I bought it – along with a few others but that’s not important right now. I bought it.

I took it home, resumed reading it in bed, sinking feeling triggering the realization this isn’t going to be a book I can merrily skip through, finish and pronounce upon with my usual speed and cocky know-it-all manner. (My once upon a time speed, I mean, since I haven’t done anything quickly in months but that’s not quite the point.)

Like Marilynne Robinson’s novels, the book’s packed with prose you can’t rush. It’s beautiful, at times reaches poetic but with a cast of characters bigger than Lila, another thing slowing me down.  I need to catch the nuances of each, dig into his or her motivations, separate one from the other despite their fierce desire to cling together.

This is a very long novel, 736 pages densely packed with small print and those slick, thinner pages I can’t turn very quickly without having to lick my finger, and I hate when people lick their fingers. Thick, textured paper tends to have a larger font, is quickly read, turning pages eased by deckle edges giving something to grasp. The reader feels accomplishment much more quickly, these thick pages forcing the left hand to secure more and more strongly as the balance tips from pages to read to have read, left to right left to right in rapid succession.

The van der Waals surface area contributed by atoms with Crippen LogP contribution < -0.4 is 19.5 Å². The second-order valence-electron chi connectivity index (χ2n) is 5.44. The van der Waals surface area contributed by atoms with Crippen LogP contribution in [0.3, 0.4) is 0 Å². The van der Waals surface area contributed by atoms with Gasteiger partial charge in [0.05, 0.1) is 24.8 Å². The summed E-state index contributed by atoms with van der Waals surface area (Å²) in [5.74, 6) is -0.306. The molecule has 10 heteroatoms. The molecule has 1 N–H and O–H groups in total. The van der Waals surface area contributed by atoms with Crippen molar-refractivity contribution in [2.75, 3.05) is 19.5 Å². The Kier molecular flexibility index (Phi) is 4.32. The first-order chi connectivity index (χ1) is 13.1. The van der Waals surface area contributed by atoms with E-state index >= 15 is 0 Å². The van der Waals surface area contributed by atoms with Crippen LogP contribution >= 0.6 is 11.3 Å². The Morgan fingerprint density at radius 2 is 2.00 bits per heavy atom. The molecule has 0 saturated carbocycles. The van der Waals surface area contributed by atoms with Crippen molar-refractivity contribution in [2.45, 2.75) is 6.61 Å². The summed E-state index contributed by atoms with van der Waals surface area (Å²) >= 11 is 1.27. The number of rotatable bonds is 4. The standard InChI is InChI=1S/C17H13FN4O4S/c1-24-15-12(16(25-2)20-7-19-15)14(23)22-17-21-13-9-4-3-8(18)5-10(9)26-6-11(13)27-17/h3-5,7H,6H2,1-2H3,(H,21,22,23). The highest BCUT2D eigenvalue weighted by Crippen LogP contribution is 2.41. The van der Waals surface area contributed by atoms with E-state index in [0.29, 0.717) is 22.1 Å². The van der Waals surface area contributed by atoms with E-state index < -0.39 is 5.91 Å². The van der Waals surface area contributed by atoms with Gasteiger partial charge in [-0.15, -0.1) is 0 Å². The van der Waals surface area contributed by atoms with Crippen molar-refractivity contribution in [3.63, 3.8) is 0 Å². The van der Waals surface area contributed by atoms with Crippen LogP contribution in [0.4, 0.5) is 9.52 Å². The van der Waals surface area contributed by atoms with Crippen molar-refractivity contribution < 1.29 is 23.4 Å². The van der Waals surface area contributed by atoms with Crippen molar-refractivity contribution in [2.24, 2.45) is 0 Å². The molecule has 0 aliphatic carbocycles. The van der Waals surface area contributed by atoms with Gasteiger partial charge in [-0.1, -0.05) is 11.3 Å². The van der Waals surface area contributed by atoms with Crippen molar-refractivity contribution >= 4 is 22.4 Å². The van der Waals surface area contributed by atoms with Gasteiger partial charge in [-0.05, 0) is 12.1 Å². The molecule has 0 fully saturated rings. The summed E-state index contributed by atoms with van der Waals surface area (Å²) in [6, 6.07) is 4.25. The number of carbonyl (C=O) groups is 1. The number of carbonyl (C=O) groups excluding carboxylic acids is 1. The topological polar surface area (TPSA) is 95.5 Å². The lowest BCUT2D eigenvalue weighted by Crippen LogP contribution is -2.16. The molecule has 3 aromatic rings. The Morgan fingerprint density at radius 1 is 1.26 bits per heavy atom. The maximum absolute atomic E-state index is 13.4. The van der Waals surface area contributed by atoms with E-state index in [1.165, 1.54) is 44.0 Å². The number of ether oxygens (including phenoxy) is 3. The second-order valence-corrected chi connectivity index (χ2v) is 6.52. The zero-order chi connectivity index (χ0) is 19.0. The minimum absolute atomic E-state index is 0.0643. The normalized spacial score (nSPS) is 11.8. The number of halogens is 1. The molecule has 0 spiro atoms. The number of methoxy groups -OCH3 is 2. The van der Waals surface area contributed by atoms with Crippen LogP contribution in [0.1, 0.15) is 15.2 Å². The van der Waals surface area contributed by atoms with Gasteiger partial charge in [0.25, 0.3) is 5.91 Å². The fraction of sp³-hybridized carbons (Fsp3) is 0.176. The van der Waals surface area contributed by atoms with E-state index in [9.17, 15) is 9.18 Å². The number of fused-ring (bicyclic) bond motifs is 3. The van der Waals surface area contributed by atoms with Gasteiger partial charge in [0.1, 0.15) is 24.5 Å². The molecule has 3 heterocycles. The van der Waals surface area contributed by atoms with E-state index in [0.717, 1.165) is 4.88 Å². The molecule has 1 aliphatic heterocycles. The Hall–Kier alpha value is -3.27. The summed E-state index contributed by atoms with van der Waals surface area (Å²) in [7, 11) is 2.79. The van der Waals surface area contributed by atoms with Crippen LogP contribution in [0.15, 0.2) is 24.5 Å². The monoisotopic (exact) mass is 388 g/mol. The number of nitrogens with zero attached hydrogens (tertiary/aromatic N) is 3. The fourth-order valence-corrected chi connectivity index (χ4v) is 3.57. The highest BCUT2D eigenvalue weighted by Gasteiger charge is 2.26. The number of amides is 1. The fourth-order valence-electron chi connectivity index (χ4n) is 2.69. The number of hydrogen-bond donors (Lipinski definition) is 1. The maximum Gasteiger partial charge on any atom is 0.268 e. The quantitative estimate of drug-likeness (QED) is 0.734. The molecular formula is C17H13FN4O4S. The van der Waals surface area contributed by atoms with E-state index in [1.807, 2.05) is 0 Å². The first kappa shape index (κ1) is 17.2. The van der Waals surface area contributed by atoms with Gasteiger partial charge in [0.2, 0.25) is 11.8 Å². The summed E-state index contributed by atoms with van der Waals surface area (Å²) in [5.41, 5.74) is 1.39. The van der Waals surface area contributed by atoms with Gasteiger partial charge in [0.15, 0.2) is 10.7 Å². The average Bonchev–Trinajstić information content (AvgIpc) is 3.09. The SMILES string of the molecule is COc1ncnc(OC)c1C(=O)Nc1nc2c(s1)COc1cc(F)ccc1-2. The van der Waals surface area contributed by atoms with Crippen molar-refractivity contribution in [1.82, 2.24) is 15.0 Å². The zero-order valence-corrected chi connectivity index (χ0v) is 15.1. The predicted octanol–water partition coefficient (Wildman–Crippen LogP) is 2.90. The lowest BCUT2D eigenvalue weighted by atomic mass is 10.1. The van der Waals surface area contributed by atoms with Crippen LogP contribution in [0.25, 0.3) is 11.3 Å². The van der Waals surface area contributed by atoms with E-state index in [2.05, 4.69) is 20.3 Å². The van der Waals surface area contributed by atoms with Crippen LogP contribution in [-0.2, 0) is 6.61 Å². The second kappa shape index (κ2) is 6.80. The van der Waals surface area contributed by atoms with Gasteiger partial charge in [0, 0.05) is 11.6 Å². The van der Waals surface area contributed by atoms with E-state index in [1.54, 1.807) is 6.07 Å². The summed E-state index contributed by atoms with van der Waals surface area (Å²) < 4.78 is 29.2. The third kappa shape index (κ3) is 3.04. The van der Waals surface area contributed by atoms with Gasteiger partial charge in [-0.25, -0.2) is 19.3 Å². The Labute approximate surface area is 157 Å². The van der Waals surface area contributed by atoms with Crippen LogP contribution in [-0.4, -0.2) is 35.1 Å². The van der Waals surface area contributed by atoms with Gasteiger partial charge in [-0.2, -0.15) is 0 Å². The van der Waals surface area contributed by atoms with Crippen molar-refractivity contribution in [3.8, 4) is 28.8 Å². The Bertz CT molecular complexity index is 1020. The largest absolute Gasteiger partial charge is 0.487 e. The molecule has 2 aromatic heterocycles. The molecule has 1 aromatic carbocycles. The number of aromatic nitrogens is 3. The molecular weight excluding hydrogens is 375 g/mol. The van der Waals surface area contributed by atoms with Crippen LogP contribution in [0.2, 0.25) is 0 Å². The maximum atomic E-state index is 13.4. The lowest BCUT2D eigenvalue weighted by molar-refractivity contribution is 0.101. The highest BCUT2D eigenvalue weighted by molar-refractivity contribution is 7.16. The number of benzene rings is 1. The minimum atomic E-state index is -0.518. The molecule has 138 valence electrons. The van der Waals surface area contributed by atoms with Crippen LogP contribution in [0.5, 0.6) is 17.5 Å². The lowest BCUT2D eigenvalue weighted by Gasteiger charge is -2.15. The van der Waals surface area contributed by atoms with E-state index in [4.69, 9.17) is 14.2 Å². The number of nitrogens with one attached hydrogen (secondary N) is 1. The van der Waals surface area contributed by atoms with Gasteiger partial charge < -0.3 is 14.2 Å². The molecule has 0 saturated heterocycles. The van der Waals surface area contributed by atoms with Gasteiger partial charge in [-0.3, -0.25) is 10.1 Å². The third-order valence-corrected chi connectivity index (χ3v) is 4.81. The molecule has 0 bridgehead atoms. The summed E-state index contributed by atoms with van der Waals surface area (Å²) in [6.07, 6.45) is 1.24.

A Little Life was designed differently, to keep it from weighing 20 lbs. and saving the wrists of its readers. Because did you read Jonathan Strange & Mr. Morrell?   The wrist snapper? Who didn’t learn a lesson from that? Yanagihara’s novel is heavy but looks so innocent, what with its thin, slick pages.  It’s frustrating, the left hand sitting there all hurry up stupid while the right hand flips and flips, getting nowhere fast.

All this to say holy god, this book has a shot. IT HAS A SHOT! It doesn’t espouse an irritatingly liberal agenda that’s all politics, no substance. It shows how one life is important, how all the little life things add up to one Very Big Thing, indeed. Seven hundred thirty-six very big things. Lila‘s no slouch but

A Little Life




Right now, I could use a shot.